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Home: Dubai Film Festival 2004: Day 3: The Return

A modern masterpiece. That is the only reasonable way I can describe this emotionally-draining but profoundly rewarding new Russian film by debutante director Andrey Zvyagintsev who is being rightly compared to the great master filmmaker Andrei Tarkovsky. A suspenseful family drama on the exterior, “The Return” is marked by its austere economy, but Zvyagintsev makes such minimalism resonate deeply with mythological and religious symbolism. Which also means that the film is not to everyone’s taste – those not fond of deliberate pacing will be less impressed. Others will savour every shot, every dialogue.

The story is basic archetype: Two young brothers, Andrei (Vladimir Garin) and Ivan (Ivan Dobronravov), are reunited with their nameless twelve-year estranged father (Konstantin Lavronenko) and are taken on a road trip that will symbolise rites-of-passage, test of manhood and the deep-seated anguish of the boys from not having a father in their lives. At the start of the film they ask their nameless mother (Natalya Vdovina) where he came from and she solemnly answers: “He just came.” As their literal and metaphorical journey continues, the younger boy gets further apart from his new-found father. The boys' differing relationships to their father (Andrei is obedient and eager to please while Ivan suspicious and reluctant to be initiated into manhood) is brought into intense focus - who is the father and why has he returned? Where has he been so long? Why does he hate fish and fishing? Is he dangerous to his children – a madman? The suspense for the boys is part of charm for the audience and both will not get easy answers.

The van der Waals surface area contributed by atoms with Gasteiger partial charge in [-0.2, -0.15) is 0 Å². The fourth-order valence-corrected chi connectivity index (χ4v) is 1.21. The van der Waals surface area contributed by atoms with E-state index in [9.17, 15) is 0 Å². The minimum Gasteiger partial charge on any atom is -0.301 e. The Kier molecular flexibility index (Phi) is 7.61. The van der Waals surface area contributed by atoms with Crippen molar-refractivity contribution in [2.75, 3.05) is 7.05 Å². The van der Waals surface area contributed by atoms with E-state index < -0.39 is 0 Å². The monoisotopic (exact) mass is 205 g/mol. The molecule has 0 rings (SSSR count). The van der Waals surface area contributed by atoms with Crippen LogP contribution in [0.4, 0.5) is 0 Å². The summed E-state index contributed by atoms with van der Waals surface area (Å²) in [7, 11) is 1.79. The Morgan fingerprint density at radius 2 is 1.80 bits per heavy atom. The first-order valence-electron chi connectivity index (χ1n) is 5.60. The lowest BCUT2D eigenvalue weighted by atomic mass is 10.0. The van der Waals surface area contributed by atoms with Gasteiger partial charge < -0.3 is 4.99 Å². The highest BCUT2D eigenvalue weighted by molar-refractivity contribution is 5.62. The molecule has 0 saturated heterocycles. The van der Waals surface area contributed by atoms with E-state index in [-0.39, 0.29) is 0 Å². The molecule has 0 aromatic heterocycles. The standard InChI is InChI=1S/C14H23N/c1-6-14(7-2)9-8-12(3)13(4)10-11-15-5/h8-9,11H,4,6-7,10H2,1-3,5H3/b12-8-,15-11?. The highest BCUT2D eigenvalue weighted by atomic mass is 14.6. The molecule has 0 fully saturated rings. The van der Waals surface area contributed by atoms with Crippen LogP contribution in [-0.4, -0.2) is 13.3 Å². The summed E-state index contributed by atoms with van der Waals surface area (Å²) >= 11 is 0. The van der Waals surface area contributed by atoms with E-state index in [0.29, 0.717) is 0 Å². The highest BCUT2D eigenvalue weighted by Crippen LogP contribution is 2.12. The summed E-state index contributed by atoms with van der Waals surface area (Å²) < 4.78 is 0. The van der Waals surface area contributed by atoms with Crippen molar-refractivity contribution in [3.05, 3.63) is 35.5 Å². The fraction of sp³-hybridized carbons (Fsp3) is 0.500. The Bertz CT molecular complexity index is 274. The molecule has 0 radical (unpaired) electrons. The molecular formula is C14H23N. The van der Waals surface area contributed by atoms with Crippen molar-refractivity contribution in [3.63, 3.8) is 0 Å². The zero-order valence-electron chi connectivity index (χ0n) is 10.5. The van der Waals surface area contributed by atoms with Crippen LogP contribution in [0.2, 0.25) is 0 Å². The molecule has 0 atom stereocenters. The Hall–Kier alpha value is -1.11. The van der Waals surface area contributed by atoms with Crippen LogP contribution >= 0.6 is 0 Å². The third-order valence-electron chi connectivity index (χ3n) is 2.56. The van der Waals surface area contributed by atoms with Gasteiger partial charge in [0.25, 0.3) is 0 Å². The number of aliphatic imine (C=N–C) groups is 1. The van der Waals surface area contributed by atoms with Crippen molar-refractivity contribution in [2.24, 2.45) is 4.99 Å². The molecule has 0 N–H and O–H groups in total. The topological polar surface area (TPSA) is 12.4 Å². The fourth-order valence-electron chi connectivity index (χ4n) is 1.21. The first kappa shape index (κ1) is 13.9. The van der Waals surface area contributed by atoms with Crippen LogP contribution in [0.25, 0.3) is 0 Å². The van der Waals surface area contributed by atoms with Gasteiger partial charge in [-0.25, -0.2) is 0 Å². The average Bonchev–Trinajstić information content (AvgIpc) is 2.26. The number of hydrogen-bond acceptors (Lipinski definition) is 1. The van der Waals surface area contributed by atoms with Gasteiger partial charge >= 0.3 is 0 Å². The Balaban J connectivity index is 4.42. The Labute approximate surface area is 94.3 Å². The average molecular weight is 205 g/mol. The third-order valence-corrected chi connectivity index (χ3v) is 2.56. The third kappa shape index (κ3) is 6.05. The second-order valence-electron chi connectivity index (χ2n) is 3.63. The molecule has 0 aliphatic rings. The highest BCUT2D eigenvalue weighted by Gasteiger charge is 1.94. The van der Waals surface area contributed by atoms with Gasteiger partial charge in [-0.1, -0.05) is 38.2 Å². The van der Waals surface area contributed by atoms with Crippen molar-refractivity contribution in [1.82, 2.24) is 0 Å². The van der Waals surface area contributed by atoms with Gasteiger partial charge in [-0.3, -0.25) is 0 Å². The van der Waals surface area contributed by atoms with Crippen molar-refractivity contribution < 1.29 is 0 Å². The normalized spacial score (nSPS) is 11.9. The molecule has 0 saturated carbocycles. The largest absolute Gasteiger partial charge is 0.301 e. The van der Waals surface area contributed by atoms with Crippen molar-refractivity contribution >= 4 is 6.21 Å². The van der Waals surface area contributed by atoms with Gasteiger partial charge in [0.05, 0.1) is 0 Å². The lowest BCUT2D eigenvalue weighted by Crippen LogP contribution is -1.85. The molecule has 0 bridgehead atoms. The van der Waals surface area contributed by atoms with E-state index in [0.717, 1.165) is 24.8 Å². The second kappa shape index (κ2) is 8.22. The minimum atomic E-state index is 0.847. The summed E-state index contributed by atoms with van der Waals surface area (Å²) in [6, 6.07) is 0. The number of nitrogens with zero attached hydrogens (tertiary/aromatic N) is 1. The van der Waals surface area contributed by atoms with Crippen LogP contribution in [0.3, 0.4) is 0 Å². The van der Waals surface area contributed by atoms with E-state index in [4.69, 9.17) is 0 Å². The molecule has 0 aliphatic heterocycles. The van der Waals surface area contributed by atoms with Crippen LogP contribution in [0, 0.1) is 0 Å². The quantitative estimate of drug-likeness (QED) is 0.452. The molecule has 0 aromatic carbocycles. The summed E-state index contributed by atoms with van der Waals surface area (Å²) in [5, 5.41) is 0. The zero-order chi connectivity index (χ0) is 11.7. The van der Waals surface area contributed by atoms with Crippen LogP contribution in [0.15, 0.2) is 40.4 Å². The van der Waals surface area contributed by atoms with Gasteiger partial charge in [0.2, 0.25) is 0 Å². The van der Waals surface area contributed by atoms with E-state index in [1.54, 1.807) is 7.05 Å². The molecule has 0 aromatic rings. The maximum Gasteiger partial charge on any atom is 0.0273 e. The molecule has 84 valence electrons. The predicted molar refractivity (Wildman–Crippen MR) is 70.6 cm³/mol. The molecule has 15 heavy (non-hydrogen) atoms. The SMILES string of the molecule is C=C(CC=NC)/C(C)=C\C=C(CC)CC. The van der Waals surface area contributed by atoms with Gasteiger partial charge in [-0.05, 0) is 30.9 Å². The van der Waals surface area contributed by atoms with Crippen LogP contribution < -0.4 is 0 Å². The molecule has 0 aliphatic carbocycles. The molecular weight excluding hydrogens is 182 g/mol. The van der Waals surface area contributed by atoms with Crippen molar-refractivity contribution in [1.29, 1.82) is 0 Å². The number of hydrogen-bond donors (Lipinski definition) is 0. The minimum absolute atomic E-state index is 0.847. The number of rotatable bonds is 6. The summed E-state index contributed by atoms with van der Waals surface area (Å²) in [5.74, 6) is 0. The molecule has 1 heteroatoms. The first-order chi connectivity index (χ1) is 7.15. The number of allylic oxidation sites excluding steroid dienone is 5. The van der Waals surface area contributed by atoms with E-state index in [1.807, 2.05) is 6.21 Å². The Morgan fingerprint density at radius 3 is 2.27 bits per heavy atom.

The essence of “The Return” is in its isolated locations and its tiny cast of characters. This keeps the story personal and increases our involvement with the characters. The director and his cinematographer create a scrumptious visual feast that is stark and drained of colour. In addition to the obvious representation of the characters, there is the potential for religious symbolism which can be read into the film's climax as well. The photography is stunning, with a poetic melancholy that makes the film appear to have been shot only at dawn or at dusk. Low industrial hum buried in the sound mix precedes one of the film's biggest confrontations. A triumph in sound design, “The Return” confirms yet again its adherence to its minimalist roots.

Featuring stunning craft and technique, I am not surprised that “The Return” won the Golden Lion at last year's Venice Film Festival. It is a film of quiet power and is extra special in marking a spectacular return for Russian cinema. - by Adnan Khan [Rated 5 out of 5]

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